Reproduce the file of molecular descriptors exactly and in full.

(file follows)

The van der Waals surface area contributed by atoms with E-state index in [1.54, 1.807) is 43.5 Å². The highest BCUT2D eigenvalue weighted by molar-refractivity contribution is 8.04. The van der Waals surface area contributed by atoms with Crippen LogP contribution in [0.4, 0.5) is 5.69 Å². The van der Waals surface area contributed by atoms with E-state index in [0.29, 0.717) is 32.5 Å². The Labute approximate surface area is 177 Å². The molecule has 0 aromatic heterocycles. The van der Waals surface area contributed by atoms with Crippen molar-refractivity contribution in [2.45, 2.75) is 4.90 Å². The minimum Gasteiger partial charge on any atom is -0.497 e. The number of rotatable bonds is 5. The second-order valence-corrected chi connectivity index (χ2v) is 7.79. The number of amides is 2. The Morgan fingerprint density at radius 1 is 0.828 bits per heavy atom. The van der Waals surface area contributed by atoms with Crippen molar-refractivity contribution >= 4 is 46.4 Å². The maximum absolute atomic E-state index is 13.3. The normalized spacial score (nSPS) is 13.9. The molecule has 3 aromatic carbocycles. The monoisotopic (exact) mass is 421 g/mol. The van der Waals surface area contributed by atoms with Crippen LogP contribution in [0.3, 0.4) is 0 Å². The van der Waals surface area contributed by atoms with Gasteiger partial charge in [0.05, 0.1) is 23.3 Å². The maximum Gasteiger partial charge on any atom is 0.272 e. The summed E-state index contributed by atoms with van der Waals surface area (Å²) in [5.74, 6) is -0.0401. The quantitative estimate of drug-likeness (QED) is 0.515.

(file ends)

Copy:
The van der Waals surface area contributed by atoms with E-state index in [1.54, 1.807) is 43.5 Å². The highest BCUT2D eigenvalue weighted by molar-refractivity contribution is 8.04. The van der Waals surface area contributed by atoms with Crippen LogP contribution in [0.4, 0.5) is 5.69 Å². The van der Waals surface area contributed by atoms with E-state index in [0.29, 0.717) is 32.5 Å². The Labute approximate surface area is 177 Å². The molecule has 0 aromatic heterocycles. The van der Waals surface area contributed by atoms with Crippen molar-refractivity contribution in [2.45, 2.75) is 4.90 Å². The minimum Gasteiger partial charge on any atom is -0.497 e. The number of rotatable bonds is 5. The second-order valence-corrected chi connectivity index (χ2v) is 7.79. The number of amides is 2. The Morgan fingerprint density at radius 1 is 0.828 bits per heavy atom. The van der Waals surface area contributed by atoms with Crippen molar-refractivity contribution >= 4 is 46.4 Å². The maximum absolute atomic E-state index is 13.3. The normalized spacial score (nSPS) is 13.9. The molecule has 3 aromatic carbocycles. The monoisotopic (exact) mass is 421 g/mol. The van der Waals surface area contributed by atoms with Crippen LogP contribution in [0.3, 0.4) is 0 Å². The van der Waals surface area contributed by atoms with Gasteiger partial charge in [0.05, 0.1) is 23.3 Å². The maximum Gasteiger partial charge on any atom is 0.272 e. The summed E-state index contributed by atoms with van der Waals surface area (Å²) in [5.74, 6) is -0.0401. The quantitative estimate of drug-likeness (QED) is 0.515.